1. An eminent property of liposomes is to solubilize drugs like Amphotericin B. These drugs are used in the treatment of fungal infections orally or topically for which they must be soluble in lipid layer, hence liposomes are contemplated as effective drug delivery systems.[5]
 
2. Certain drugs like doxorubicin have an adverse effect of causing cardiotoxicity, whereas Amphotericin causes nephrotoxicity. The generic liposomal coating decreases there toxic action. [6]
 
3. The use of sustained release dosage form has being of novel importance for Systemic antineoplastic drugs, hormones, corticosteroids, drug depot in the lungs for there extensive use in Cancer biotherapeutics.[7]
 
4. Drug degradation of nucleic acid and tissue mediators (like Cytosine arabinoside, interleukins used in cancer treatment) by phagocytes is unwanted. The use of liposomal coatings in drug targeting helps in Drug protection. [8]
 
5. Reticular endothelial system targeting is achieved for immunomodulators, vaccines, antimalarials for macophage-located diseases and cancer. Further extravasation by liposomes in leaky vasculature of tumors, inflammations is useful for cancer and bacterial infections. [9]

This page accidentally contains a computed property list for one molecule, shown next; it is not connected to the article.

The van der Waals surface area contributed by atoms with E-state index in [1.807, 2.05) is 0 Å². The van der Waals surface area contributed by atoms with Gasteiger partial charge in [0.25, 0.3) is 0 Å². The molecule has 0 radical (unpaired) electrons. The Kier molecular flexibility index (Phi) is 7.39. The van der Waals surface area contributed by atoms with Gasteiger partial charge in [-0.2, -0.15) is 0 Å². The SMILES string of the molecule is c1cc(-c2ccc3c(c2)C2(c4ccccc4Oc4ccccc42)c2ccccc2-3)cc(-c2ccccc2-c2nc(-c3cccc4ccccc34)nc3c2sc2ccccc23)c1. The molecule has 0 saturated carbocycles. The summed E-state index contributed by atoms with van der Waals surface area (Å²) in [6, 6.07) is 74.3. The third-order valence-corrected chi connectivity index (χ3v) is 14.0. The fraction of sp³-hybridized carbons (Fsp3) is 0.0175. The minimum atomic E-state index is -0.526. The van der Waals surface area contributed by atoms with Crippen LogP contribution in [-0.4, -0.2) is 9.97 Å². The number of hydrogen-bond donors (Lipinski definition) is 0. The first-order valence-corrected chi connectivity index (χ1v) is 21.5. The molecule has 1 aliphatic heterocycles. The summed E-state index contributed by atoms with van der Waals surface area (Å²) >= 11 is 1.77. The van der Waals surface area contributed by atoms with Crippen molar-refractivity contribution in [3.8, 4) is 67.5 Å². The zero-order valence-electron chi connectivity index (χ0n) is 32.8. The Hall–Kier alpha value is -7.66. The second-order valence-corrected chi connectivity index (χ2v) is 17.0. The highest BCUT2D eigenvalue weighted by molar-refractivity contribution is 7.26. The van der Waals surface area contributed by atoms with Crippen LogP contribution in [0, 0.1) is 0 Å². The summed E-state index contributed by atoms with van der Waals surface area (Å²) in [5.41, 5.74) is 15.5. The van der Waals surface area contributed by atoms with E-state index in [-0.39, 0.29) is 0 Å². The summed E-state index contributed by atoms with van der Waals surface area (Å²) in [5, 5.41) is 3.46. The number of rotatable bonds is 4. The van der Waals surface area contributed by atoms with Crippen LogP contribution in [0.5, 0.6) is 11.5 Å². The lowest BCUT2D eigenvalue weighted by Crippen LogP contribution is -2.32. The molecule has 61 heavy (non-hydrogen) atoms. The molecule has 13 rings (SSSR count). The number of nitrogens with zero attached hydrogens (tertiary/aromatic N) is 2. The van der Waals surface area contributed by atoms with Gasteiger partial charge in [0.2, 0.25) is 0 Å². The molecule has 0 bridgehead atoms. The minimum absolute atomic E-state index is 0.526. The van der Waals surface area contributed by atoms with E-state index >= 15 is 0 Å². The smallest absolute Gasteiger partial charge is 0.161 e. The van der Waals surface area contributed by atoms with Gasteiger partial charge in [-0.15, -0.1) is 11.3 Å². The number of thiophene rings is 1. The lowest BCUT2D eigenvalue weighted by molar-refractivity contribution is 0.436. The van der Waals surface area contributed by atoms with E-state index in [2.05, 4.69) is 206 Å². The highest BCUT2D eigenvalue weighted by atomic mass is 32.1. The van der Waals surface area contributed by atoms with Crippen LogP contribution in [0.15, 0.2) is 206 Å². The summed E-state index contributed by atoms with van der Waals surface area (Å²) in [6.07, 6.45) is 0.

COATINGS IN STEALTH LIPOSOMES

 
Further advances in liposome research have been able to allow liposomes to avoid detection by the body's immune system, specifically, the cells of reticuloendothelial system (RES). These liposomes are "stealth liposomes", and are constructed with PEG (Polyethylene Glycol) studding the outside of the membrane. The PEG coating, which is inert in the body, allows for longer circulatory life for the drug delivery mechanism. [10] A significant step in the development of long-circulating liposomes came with inclusion of the synthetic polymer poly-(ethylene glycol) (PEG) in liposome composition. The presence of PEG on the surface of the liposomal carrier has been shown to extend blood-circulation time while reducing mononuclear phagocyte system uptake (stealth liposomes). Poly-ethylene glycols have been used to derivatize therapeutic proteins and peptides, increasing drug stability and solubility, lowering toxicity, increasing half-life, decreasing clearance and immunogenicity.